Moses Jenry Morsman, M.D., numbered among the able and successful pioneer physicians of Iowa City, Iowa, but now retired from the active duties of the medical profession,has been a constant resident of his present locality for about forty-seven years, and a man of enterprise and sterling integrity of character, has been prominently connected with various important city and county offices, and while occupying the mayoral chair as Chief Executive, and as a valued member of the Commons Council, has with earnest effort advanced the growing interests of Iowa City and won the esteem of his fellow-citizens.  Dr.. Morsman was born May 20, 1812, near Sackett's Harbor, N. Y.  His father, Martin Morsman, was a native of New Hampshire, but was of Scotch descent and an excellent farmer, carefully tilling the rugged soil of New England.  The paternal grandfather, Oliver Morsman, was a courageous soldier of the Revolutionary War and drew a pension, having served faithfully during the entire seven years of the struggle for independence.  The mother of our subject was Mrs. Abagail (Phillips) Morsman, daughter of Parley Phillips, an American by birth, but of Irish descent, and a man of ability and integrity.  Mrs. Morsman was born in Oneida County, N. Y., and was a most estimable woman, devoted wife and loving mother.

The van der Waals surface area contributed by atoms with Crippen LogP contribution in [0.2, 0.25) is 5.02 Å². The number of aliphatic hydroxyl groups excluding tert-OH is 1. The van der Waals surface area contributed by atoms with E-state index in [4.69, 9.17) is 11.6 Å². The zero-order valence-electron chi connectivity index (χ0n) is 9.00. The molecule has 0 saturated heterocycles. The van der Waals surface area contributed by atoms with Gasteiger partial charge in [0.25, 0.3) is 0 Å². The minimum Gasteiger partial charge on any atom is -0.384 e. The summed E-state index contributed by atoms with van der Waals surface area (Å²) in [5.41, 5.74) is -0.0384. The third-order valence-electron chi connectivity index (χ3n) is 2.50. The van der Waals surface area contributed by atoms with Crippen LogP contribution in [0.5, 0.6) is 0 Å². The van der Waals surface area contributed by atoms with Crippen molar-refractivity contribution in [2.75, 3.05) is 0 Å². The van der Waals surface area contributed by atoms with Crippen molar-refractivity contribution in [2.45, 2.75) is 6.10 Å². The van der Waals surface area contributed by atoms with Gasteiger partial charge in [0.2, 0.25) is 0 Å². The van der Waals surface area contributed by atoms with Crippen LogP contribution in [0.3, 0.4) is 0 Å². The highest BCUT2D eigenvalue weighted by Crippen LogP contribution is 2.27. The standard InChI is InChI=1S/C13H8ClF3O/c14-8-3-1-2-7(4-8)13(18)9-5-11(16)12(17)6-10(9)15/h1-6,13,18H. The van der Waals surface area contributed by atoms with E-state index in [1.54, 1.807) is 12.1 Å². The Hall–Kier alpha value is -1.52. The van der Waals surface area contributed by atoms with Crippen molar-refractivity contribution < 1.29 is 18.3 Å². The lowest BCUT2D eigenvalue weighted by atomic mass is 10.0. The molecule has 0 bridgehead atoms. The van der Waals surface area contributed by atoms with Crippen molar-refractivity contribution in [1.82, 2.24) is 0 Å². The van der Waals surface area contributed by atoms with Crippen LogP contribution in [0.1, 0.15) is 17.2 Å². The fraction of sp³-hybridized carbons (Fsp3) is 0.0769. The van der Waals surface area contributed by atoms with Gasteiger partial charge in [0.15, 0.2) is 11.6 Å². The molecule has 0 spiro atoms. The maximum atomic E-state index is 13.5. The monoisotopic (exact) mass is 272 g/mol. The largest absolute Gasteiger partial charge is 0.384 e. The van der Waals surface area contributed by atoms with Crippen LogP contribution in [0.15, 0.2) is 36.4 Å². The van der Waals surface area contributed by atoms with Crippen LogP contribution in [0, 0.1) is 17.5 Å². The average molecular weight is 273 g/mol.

Dr. Morsman spent his youth in his native county, and there attended the schools of the district, later teaching for a time, but soon began studying medicine under Dr. Amos M. Dunten, of Plessis, N. Y., afterward reading with Dr. Davidson, in Theresa, also in Jefferson County.  Finally he entered Herkimer Medical College and after a time, took out a county license and began practice in Castalia, Ohio, about six miles from Sandusky City, and entered upon a successful practice, remaining there for eleven years.  In 1846 the attractions of the West drew our subject to Iowa, where he resumed his professional duties and in Iowa City he established a fine practice extending out into the surrounding country.  At the expiration of twelve years of hard work and incessant demands of professional duty, Dr. Morsman retired from the wearing rounds of the general medical practitioner, and has since variously employed  himself, ever taking a deep and abiding interest in local enterprise and improvements.

He was married May 22, 1836 to Miss Mary Margaret Hubbard, of Castalia, Ohio.  She was a native of Fulton, Oneida County, N.Y., and a daughter of Elisha A. and Amanda (Falley) Hubbard, old time residents of the Empire State.  The wife of Dr. Morsman was a cousin of President Cleveland.